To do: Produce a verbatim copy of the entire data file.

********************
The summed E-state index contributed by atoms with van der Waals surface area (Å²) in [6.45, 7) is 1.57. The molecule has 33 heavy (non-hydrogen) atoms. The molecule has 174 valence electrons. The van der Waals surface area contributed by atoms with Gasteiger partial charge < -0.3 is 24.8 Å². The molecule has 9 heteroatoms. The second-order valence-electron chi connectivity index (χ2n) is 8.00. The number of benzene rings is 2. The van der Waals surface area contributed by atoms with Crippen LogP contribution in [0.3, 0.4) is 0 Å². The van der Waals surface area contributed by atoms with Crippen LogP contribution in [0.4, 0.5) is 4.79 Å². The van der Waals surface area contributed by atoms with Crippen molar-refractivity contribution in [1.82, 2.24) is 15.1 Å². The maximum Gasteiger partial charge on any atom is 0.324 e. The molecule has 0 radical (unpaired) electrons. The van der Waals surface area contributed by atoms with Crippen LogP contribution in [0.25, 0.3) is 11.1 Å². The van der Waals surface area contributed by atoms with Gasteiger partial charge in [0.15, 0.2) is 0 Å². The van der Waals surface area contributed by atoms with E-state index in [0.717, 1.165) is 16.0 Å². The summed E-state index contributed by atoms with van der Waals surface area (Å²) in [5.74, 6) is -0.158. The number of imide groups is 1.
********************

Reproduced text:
The summed E-state index contributed by atoms with van der Waals surface area (Å²) in [6.45, 7) is 1.57. The molecule has 33 heavy (non-hydrogen) atoms. The molecule has 174 valence electrons. The van der Waals surface area contributed by atoms with Gasteiger partial charge < -0.3 is 24.8 Å². The molecule has 9 heteroatoms. The second-order valence-electron chi connectivity index (χ2n) is 8.00. The number of benzene rings is 2. The van der Waals surface area contributed by atoms with Crippen LogP contribution in [0.3, 0.4) is 0 Å². The van der Waals surface area contributed by atoms with Crippen LogP contribution in [0.4, 0.5) is 4.79 Å². The van der Waals surface area contributed by atoms with Crippen molar-refractivity contribution in [1.82, 2.24) is 15.1 Å². The maximum Gasteiger partial charge on any atom is 0.324 e. The molecule has 0 radical (unpaired) electrons. The van der Waals surface area contributed by atoms with Crippen LogP contribution in [0.25, 0.3) is 11.1 Å². The van der Waals surface area contributed by atoms with Gasteiger partial charge in [0.15, 0.2) is 0 Å². The van der Waals surface area contributed by atoms with E-state index in [0.717, 1.165) is 16.0 Å². The summed E-state index contributed by atoms with van der Waals surface area (Å²) in [5.74, 6) is -0.158. The number of imide groups is 1.